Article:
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Active Christian Media Review: The Train-of-Thought Writing Method

December 22nd, 2006 | 2 min read

By Tex

In writing, “The real question is: How do you effectively take [your] ideas and convert them to saleable manuscripts?” (xiii)

Kathi Macias, journalist, essayist, editor, poet, and author, delivers a simple and practical how-to book all about transforming ideas into manuscripts that effectively communicate an author’s message to his or her readers.

Building upon a straightforward metaphor, Macias takes the reader on an exciting journey in her “The Train-of-Thought Writing Method: Practical, User-Friendly Help for Beginning Writers” that provides a reasonable and memorable strategy for quite literally putting pen to paper. She begins with an emphasis on “laying the track”—having a clear purpose and vision for writing—and then moves from the cow-catcher to the locomotive, boxcars, and observation car before waving a final good-bye from the caboose. Every chapter is focused on a particular component of a train and a corresponding aspect of writing. From beginning to end the information in each chapter assists the reader through the process of writing a manuscript. Macias is particularly effective in illustrating and amplifying her techniques through the use of clear examples from both her own works and those of more universally recognized authors. Space is provided for the reader to jot down notes and ideas in response to the writing exercises suggested by Macias.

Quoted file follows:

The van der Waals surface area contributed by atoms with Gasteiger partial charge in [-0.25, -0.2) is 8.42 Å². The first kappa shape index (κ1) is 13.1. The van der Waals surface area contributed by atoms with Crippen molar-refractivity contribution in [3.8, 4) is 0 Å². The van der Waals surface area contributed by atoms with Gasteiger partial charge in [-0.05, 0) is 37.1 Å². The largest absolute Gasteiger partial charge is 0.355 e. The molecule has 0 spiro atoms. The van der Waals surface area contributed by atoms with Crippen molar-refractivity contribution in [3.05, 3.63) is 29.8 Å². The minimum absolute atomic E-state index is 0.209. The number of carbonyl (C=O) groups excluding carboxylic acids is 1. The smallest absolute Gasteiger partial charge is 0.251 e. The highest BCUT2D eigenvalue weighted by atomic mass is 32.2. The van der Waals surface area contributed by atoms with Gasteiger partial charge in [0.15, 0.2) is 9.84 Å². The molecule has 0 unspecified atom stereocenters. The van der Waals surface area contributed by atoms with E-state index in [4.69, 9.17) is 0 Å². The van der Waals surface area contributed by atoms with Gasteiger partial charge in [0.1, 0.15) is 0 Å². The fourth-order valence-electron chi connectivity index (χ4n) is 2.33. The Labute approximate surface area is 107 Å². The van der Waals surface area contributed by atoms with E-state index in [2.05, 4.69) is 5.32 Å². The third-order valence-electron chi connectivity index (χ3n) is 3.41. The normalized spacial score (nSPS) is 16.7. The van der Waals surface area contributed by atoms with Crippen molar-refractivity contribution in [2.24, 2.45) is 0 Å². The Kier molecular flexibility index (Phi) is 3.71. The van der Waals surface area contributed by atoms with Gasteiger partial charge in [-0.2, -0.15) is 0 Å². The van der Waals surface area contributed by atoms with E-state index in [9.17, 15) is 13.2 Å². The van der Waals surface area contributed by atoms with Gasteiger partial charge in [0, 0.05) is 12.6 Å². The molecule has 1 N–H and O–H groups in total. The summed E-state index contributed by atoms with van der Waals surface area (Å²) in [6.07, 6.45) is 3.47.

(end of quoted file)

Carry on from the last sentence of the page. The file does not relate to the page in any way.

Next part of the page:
Macias’ book is broad enough that, with only a little creativity on the part of the reader, it can be applied to just about any writing genre—from the novel to newsletter article. Fiction and non-fiction writers alike will find helpful suggestions that will move them past the blank screen or page and into the details of their particular pieces. Taken as a whole, “Train-of-Thought” is a simple primer in writing and will be most helpful to a true beginner—regardless of his or her specific area of writing interest. The more seasoned writer may benefit from Macias’ examples and concise advice, which serve to break the inevitable writers’ blocks into manageable bits and pieces.

The strength of the book is its simplicity and its nearly universal applicability. I would recommend it to any beginning writer and to those who find themselves teaching a course on writing—from the homeschool family to the aspiring free-lance writer or blogger. Four stars for a practical book simply written.